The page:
Three-ring budget circus
Nathan Gawronsky, News Editor
April 19, 2011
Filed under News
Legislators in Washington, D.C. captured the attention of the nation last week with their heated bickering over the federal budget. For months, the ominous specter of a government shut down hung like a dark cloud over the Capitol, threatening the employment of hundreds and thousands of federal employees.
However, at the eleventh hour, Republicans and Democrats came to an agreement, albeit reluctantly. Democrats praised President Obama for standing firm on preserving important domestic programs like Planned Parenthood, and Republicans praised House Speaker John A. Boehner for his notable skills with negotiating.
The nation had a collective “whew!” moment. With $38 billion slashed from the federal deficit, people could finally rest assured that the government was working hard to enact real change.
But the whole spectacle was really nothing more than a grand three-ring circus act. With the federal deficit at an historic high of $1.4 trillion, the audacity of our elected officials to be bickering over billions, when they should be worrying about trillions, is preposterous.
With every passing day, we are constantly inundated with the terms: millions, billions, and trillions. At a certain point, people tend to become numb to these figures, and the lines that separate them become blurred; but let’s take a look at the magnitude of these large numbers.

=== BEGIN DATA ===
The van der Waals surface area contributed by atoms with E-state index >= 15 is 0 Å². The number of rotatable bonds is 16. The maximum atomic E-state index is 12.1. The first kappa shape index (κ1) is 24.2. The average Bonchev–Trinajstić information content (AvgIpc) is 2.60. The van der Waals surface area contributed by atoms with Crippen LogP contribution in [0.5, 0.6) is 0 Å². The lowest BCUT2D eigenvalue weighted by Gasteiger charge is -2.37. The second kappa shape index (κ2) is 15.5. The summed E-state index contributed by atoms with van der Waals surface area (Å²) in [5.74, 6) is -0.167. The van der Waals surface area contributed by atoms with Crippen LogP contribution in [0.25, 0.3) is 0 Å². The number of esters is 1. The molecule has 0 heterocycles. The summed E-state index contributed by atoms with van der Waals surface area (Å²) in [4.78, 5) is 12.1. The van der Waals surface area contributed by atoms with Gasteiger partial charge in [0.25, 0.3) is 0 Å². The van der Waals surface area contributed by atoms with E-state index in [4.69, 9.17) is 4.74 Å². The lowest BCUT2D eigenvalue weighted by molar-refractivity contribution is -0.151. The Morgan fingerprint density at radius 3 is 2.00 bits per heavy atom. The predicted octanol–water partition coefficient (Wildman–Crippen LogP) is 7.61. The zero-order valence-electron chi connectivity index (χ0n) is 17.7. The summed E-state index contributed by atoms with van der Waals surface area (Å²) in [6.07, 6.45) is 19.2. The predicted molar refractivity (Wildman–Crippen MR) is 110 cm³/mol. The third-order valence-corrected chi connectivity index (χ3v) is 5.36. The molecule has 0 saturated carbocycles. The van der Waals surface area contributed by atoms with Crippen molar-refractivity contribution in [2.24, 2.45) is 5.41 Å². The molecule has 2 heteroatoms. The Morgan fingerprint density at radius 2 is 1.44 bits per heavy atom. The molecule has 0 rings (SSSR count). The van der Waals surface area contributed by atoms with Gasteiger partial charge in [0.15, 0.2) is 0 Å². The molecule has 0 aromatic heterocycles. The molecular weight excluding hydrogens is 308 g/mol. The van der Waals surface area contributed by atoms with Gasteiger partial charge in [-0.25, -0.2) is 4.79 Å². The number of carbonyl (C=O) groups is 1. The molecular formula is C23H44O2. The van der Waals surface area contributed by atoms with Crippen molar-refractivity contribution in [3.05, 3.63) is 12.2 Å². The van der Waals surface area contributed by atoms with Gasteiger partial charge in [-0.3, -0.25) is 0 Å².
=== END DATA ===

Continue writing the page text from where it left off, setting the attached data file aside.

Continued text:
If I were to start counting at a rate of one number per second for 16 hours a day (with eight hours for sleep), getting to one million would take a little over two weeks. To get to one billion would take a little less than 50 years, and to count to one trillion would take at least 50,000 years
So, as anyone can see, arguing over billions when the overwhelming issue is in the order of trillions is like bickering over a drop in the ocean.
And what’s their solution to fix this mess? Democrats want to extend and raise taxes while cutting certain areas of discretionary spending, like the defense budget, for example. Republicans, on the other hand, want to extend the Bush tax cuts for the wealthiest Americans (they expire next year) while slashing domestic programs which help the most poor and vulnerable Americans. They would be perfectly content to cripple Medicaid and Medicare while preserving our nation’s defense budget.
President Obama’s budget speech last week was commendable. The American people need a strong leader to stand up for them, and not for the top 1 percent who earn 80 percent of this country’s income, resulting in the most unequal distribution of wealth among developed, first world Western countries.
Figuring out our finances really shouldn’t be so difficult. Slashing domestic programs and tax extensions is like a putting a band-aid on a slashed carotid artery. What we need is a leader who will put an end to our endless and unneeded overspending on the defense budget and the most leniently taxed upper class of any developed country in the world.
To ignore these problems is not only morally reprehensible, but recklessly irresponsible towards the future well being of our country, which is in dire need of help right now.